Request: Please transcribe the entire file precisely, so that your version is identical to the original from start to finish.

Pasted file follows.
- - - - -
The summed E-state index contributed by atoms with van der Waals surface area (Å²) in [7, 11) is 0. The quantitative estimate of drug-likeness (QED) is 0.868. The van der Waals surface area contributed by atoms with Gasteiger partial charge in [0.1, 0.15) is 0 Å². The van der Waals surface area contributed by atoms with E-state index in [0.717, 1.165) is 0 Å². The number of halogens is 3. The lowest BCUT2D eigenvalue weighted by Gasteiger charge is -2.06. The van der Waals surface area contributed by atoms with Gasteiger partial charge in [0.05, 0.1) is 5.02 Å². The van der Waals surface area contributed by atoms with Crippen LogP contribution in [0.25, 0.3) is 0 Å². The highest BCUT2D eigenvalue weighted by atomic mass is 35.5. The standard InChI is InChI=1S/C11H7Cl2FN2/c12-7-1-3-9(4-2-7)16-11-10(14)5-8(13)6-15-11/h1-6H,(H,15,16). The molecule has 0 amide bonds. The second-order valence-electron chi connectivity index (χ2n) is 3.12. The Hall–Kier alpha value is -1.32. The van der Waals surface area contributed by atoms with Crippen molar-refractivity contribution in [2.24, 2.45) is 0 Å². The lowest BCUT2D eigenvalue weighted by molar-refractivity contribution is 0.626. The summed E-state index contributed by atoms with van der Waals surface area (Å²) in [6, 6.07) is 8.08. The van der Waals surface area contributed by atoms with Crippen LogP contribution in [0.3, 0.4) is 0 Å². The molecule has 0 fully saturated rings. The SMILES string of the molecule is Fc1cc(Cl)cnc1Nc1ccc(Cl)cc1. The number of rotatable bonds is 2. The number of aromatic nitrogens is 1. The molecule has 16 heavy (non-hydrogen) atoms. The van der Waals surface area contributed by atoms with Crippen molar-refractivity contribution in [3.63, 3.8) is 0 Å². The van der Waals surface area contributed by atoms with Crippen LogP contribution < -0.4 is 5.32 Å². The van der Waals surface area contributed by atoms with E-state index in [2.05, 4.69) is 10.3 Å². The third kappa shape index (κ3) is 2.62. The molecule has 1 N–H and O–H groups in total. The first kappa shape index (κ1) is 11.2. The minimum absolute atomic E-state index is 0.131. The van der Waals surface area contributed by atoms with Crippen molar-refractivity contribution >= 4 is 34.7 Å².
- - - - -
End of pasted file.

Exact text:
The summed E-state index contributed by atoms with van der Waals surface area (Å²) in [7, 11) is 0. The quantitative estimate of drug-likeness (QED) is 0.868. The van der Waals surface area contributed by atoms with Gasteiger partial charge in [0.1, 0.15) is 0 Å². The van der Waals surface area contributed by atoms with E-state index in [0.717, 1.165) is 0 Å². The number of halogens is 3. The lowest BCUT2D eigenvalue weighted by Gasteiger charge is -2.06. The van der Waals surface area contributed by atoms with Gasteiger partial charge in [0.05, 0.1) is 5.02 Å². The van der Waals surface area contributed by atoms with Crippen LogP contribution in [0.25, 0.3) is 0 Å². The highest BCUT2D eigenvalue weighted by atomic mass is 35.5. The standard InChI is InChI=1S/C11H7Cl2FN2/c12-7-1-3-9(4-2-7)16-11-10(14)5-8(13)6-15-11/h1-6H,(H,15,16). The molecule has 0 amide bonds. The second-order valence-electron chi connectivity index (χ2n) is 3.12. The Hall–Kier alpha value is -1.32. The van der Waals surface area contributed by atoms with Crippen molar-refractivity contribution in [2.24, 2.45) is 0 Å². The lowest BCUT2D eigenvalue weighted by molar-refractivity contribution is 0.626. The summed E-state index contributed by atoms with van der Waals surface area (Å²) in [6, 6.07) is 8.08. The van der Waals surface area contributed by atoms with Crippen LogP contribution in [0.3, 0.4) is 0 Å². The molecule has 0 fully saturated rings. The SMILES string of the molecule is Fc1cc(Cl)cnc1Nc1ccc(Cl)cc1. The number of rotatable bonds is 2. The number of aromatic nitrogens is 1. The molecule has 16 heavy (non-hydrogen) atoms. The van der Waals surface area contributed by atoms with Crippen molar-refractivity contribution in [3.63, 3.8) is 0 Å². The van der Waals surface area contributed by atoms with Crippen LogP contribution < -0.4 is 5.32 Å². The van der Waals surface area contributed by atoms with E-state index in [2.05, 4.69) is 10.3 Å². The third kappa shape index (κ3) is 2.62. The molecule has 1 N–H and O–H groups in total. The first kappa shape index (κ1) is 11.2. The minimum absolute atomic E-state index is 0.131. The van der Waals surface area contributed by atoms with Crippen molar-refractivity contribution >= 4 is 34.7 Å².